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Sunday, October 01, 2006

Diary of an Old Soul, October 1 - 7

October 1. Remember, Lord, thou hast not made me good.
Or if thou didst, it was so long ago
I have forgotten--and never understood,
I humbly think. At best it was a crude,
A rough-hewn goodness, that did need this woe,
This sin, these harms of all kinds fierce and rude,
To shape it out, making it live and grow.

2. But thou art making me, I thank thee, sire.
What thou hast done and doest thou know'st well,
And I will help thee:--gently in thy fire
I will lie burning; on thy potter's-wheel
I will whirl patient, though my brain should reel;
Thy grace shall be enough the grief to quell,
And growing strength perfect through weakness dire.

3. I have not knowledge, wisdom, insight, thought,
Nor understanding, fit to justify
Thee in thy work, O Perfect. Thou hast brought
Me up to this--and, lo! what thou hast wrought,
I cannot call it good. But I can cry--
"O enemy, the maker hath not done;
One day thou shalt behold, and from the sight wilt run."

4. The faith I will, aside is easily bent;
But of thy love, my God, one glimpse alone
Can make me absolutely confident--
With faith, hope, joy, in love responsive blent.
My soul then, in the vision mighty grown,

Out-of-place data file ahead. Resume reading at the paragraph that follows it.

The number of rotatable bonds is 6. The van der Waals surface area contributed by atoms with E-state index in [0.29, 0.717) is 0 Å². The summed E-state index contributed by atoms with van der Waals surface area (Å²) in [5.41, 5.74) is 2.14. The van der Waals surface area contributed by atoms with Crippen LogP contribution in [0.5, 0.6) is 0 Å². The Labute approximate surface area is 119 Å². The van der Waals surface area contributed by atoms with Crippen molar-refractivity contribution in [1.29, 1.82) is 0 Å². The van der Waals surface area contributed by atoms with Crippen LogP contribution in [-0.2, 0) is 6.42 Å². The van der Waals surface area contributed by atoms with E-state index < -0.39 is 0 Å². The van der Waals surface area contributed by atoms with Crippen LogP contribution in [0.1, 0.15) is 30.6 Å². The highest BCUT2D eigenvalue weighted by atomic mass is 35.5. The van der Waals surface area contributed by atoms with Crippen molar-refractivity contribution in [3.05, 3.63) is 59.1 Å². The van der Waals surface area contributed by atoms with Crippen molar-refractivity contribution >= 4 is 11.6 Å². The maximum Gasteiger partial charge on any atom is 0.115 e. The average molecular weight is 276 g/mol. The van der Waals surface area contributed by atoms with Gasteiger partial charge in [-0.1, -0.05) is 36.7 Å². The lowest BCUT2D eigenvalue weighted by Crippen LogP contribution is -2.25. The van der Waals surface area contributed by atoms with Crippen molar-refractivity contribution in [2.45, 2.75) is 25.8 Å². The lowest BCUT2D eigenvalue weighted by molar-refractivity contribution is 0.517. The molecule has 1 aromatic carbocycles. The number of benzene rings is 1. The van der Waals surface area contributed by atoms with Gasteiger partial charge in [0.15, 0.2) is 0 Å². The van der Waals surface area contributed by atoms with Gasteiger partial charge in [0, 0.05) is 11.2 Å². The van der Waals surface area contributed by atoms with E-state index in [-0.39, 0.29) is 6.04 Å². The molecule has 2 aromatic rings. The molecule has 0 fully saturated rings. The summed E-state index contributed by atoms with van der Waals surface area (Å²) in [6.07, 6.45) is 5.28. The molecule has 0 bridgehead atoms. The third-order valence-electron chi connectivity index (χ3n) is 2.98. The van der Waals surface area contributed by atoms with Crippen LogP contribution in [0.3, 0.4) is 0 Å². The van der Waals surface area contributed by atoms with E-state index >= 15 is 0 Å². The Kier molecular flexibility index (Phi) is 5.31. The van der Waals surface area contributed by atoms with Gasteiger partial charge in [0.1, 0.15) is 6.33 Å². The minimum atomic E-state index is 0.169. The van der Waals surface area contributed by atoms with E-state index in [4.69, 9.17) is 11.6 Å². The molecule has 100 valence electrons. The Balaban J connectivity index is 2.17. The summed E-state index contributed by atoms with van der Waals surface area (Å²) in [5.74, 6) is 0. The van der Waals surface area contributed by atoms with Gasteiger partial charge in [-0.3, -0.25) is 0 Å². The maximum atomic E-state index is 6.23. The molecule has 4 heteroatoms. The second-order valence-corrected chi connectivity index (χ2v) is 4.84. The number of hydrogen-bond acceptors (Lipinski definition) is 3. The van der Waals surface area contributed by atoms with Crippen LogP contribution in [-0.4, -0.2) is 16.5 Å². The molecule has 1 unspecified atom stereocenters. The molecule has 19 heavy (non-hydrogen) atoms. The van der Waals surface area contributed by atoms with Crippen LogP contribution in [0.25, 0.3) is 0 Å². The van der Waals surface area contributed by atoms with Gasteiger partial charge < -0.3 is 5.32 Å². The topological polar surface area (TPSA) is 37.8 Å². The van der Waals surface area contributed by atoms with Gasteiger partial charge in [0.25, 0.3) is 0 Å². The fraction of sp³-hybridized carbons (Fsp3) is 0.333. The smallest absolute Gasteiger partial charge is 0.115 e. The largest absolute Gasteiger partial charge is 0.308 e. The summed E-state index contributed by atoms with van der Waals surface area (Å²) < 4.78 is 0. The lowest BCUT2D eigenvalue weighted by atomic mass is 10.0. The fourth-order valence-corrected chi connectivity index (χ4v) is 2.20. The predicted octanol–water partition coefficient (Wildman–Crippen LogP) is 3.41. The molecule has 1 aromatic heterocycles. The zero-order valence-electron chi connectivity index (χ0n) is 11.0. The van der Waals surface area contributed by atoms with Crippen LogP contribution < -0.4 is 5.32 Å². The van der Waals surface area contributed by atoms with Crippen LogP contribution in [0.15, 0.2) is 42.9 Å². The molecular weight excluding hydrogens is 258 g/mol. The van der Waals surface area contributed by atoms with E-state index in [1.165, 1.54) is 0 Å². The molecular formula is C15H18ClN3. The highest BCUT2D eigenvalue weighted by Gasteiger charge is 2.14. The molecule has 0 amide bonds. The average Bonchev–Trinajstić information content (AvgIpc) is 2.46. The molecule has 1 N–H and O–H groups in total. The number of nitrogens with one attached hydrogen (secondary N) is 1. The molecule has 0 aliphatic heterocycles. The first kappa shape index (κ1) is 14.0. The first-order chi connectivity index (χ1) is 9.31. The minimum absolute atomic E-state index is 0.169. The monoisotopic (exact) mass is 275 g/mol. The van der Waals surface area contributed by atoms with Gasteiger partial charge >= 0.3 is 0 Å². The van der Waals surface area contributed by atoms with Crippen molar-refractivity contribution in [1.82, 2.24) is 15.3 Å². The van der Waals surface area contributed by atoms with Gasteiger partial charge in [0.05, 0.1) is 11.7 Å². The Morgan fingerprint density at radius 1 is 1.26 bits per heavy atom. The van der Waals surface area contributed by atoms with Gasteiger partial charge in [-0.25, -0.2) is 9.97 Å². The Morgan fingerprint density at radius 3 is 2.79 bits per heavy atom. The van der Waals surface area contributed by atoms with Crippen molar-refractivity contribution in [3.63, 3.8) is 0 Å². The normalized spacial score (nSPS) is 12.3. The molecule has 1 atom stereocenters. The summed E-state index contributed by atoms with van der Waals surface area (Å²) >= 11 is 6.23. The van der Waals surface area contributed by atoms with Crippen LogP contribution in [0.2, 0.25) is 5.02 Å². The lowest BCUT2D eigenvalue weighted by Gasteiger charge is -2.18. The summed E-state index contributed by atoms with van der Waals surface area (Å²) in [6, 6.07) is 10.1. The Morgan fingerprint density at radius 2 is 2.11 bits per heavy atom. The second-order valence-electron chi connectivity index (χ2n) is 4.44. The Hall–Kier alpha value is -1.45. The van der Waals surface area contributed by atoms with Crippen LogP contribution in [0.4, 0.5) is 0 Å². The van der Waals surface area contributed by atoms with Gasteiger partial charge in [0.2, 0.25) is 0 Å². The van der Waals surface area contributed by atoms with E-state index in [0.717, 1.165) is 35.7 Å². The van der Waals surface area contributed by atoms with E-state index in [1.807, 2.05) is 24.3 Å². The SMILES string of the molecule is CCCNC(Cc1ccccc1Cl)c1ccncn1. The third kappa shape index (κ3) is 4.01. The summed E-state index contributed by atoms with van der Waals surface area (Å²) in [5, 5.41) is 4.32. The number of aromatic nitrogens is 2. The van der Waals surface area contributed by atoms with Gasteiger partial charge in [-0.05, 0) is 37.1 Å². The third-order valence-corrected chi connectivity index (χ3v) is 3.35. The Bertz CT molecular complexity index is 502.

Its father and its fate securely known,
Falls on thy bosom with exultant moan.

5. Thou workest perfectly. And if it seem
Some things are not so well, 'tis but because
They are too loving-deep, too lofty-wise,
For me, poor child, to understand their laws:
My highest wisdom half is but a dream;
My love runs helpless like a falling stream:
Thy good embraces ill, and lo! its illness dies!

6. From sleep I wake, and wake to think of thee.
But wherefore not with sudden glorious glee?
Why burst not gracious on me heaven and earth
In all the splendour of a new-day-birth?
Why hangs a cloud betwixt my lord and me?
The moment that my eyes the morning greet,
My soul should panting rush to clasp thy father-feet.

7. Is it because it is not thou I see,
But only my poor, blotted fancy of thee?
Oh! never till thyself reveal thy face,
Shall I be flooded with life's vital grace.
Oh make my mirror-heart thy shining-place,
And then my soul, awaking with the morn,
Shall be a waking joy, eternally new-born.

The above is excerpted from George MacDonald's A Book of Strife in the Form of The Diary of an Old Soul (Public Domain, 1880). For further information see this post. These are the entries for/from October 1 through 7.

2 comments:

Julana said...

That man had a lot of faith.

Martin LaBar said...

He seems to have had a lot of faith, yes.

Thanks so much for commenting.